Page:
The meal was excellent. I made the driver laugh again on the way back to the hotel. Justin and I walked into the lobby together. Rode up the elevator together. Walked down the hall together. At my door, he thanked me for the evening. He thanked me for my advice about Deborah. He told me that he’d see me in the morning. Said good night. Walked away.

So much for The Moment.

I wasn’t the evening’s conquest. I was a bedraggled freelance rewriter on a boondoggle.

The second day passed like the first. I explored. When the day’s shoot ended, Justin and I again left together and stopped for a drink and dinner, in a different place along the way. Justin reported that he had called his fiancee, but when she sensed where the call was going, she refused to talk about it until he returned to California. He was totally believable as he told me this. I was torn between my attraction to him and my aversion to being the catch of the day. Or the catch of the second day.

Although, if I were to be that, Justin didn’t seem to be fishing very hard. I tried to accept our time together as just that. Time together. Ships passing in the night. He was so darn attractive, though. Intelligent. Engaged in the world. Such a nice guy. Maybe.

In the days that followed, I learned to use the dala dalas, which will take you anywhere in the city for a dollar, hence their name. I made my way around the outer districts – explored the elegant ones and those overflowing with immigrants from the countryside and those with concentrations from India, and Asia, and the Near East. The city was alive. New buildings were going up everywhere next to old. Office workers, street vendors, tourists, a multinational bustle. Signs in English and Swahili. Warm air. Food.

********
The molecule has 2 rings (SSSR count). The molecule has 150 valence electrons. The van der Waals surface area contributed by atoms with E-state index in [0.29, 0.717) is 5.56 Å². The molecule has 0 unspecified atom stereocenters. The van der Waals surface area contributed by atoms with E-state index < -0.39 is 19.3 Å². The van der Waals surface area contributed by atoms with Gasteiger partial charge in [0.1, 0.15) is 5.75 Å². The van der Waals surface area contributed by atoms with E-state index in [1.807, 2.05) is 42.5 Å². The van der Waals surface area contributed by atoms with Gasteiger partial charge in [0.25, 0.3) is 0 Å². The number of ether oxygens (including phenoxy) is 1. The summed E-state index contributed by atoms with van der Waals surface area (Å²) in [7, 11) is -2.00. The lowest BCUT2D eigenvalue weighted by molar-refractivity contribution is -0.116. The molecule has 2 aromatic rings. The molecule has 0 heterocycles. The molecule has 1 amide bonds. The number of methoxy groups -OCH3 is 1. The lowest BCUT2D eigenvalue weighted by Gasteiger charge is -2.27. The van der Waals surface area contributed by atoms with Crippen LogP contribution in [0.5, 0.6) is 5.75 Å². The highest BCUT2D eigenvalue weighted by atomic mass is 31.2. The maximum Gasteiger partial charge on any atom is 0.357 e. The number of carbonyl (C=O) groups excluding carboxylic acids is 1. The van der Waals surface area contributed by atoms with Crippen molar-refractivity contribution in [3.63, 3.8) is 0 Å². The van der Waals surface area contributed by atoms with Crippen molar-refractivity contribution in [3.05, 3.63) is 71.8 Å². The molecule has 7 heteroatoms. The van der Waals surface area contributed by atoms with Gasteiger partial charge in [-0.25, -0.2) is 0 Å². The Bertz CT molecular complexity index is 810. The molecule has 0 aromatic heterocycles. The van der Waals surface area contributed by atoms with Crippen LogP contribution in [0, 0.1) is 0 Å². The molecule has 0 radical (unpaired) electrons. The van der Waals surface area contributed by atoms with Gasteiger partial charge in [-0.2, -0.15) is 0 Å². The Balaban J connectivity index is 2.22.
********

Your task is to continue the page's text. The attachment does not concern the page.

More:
Justin and I ate dinner together four nights of the seven that week. For me, it became the essential part of the day. Jorah had her own thing going with the AD.

Monday evening, a week and two days in, Justin emerged from makeup with a gauze patch taped to his forehead. He had been doing one of his own stunts and got conked by a two-by-four. The studio brought in a local plastic surgeon to stitch him up.

“Deborah called me today,” he said at dinner with me that night. Instead of heading toward the hotel, we had asked the driver to take us to a popular Khoja Indian restaurant. We ordered yoghurt curry and were drinking a good South African Pinotage with it.

“Yes?” I said.

“The media has discovered us,” he said.

“Us?”

“You and me. ‘Justin Plays While Deborah Steams.’ We’re an item.”

“Oh, my,” I said. “You explained to Deborah of course.”

“I tried to.”

I looked down. One glance at my eyes and he’d see the excitement in them. I couldn’t help it. But Justin was doing more than glancing.

“Hey,” he said. “Look at me.”

I dragged my eyes up to his. This wasn’t The Moment I had anticipated that first night. This was that other moment. The one where your heart is stuck in your throat and you step outside yourself for a moment and feel like jumping up and down and shouting or falling down and weeping in a heap.

“This kind of snuck up on us,” Justin said.

Us.

I nodded, but who was I kidding? I lit the torch I was carrying for this guy the first night we went out.

He took my hand across the table.

“How do we want to do this?” he said

I was concentrating on the feel of my hand in his, the warmth and pressure of his palm and fingers. I was storing up the memory.

“Let’s think about it,” I said.

We finished the meal, making small talk. How had this happened? How was it possible? We held hands on the way out of the restaurant, but not in the car.

When we got out at the hotel, I stopped him. It took me a minute to speak.

“I should fly home, tonight if possible,” I said.

“Not my first choice,” he said.

“You get to make the next choice,” I said, “when you get back to L.A.”

That night on the plane, alone in the dark at three in the morning, I checked my heart. It hurt. I checked for hope in it, and found some.

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2 Responses

  1. Is this a true story?!